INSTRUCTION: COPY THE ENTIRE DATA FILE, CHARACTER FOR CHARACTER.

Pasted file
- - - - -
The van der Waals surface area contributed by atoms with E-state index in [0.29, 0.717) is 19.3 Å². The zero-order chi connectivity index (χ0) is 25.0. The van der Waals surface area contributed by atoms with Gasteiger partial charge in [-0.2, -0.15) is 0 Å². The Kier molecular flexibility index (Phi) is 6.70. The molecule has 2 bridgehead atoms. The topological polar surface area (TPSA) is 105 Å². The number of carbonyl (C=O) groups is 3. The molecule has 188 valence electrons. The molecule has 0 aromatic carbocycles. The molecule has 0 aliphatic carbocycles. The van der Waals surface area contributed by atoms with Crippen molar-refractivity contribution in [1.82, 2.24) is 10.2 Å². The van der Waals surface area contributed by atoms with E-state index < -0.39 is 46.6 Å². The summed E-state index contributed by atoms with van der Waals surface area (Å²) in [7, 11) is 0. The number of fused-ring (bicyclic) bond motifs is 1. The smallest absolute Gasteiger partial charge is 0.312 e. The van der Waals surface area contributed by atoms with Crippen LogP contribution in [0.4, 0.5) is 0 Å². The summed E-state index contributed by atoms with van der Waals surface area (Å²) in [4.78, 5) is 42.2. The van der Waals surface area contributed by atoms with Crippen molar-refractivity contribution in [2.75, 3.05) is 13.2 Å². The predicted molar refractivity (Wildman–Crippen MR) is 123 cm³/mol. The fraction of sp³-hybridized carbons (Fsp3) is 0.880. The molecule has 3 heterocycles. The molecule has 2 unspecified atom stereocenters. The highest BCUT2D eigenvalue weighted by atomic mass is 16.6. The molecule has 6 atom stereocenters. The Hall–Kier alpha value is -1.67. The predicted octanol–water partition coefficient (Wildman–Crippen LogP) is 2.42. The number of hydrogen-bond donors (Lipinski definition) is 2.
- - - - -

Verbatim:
The van der Waals surface area contributed by atoms with E-state index in [0.29, 0.717) is 19.3 Å². The zero-order chi connectivity index (χ0) is 25.0. The van der Waals surface area contributed by atoms with Gasteiger partial charge in [-0.2, -0.15) is 0 Å². The Kier molecular flexibility index (Phi) is 6.70. The molecule has 2 bridgehead atoms. The topological polar surface area (TPSA) is 105 Å². The number of carbonyl (C=O) groups is 3. The molecule has 188 valence electrons. The molecule has 0 aromatic carbocycles. The molecule has 0 aliphatic carbocycles. The van der Waals surface area contributed by atoms with Crippen molar-refractivity contribution in [1.82, 2.24) is 10.2 Å². The van der Waals surface area contributed by atoms with E-state index < -0.39 is 46.6 Å². The summed E-state index contributed by atoms with van der Waals surface area (Å²) in [7, 11) is 0. The number of fused-ring (bicyclic) bond motifs is 1. The smallest absolute Gasteiger partial charge is 0.312 e. The van der Waals surface area contributed by atoms with Crippen LogP contribution in [0.4, 0.5) is 0 Å². The summed E-state index contributed by atoms with van der Waals surface area (Å²) in [4.78, 5) is 42.2. The van der Waals surface area contributed by atoms with Crippen molar-refractivity contribution in [2.75, 3.05) is 13.2 Å². The predicted molar refractivity (Wildman–Crippen MR) is 123 cm³/mol. The fraction of sp³-hybridized carbons (Fsp3) is 0.880. The molecule has 3 heterocycles. The molecule has 2 unspecified atom stereocenters. The highest BCUT2D eigenvalue weighted by atomic mass is 16.6. The molecule has 6 atom stereocenters. The Hall–Kier alpha value is -1.67. The predicted octanol–water partition coefficient (Wildman–Crippen LogP) is 2.42. The number of hydrogen-bond donors (Lipinski definition) is 2.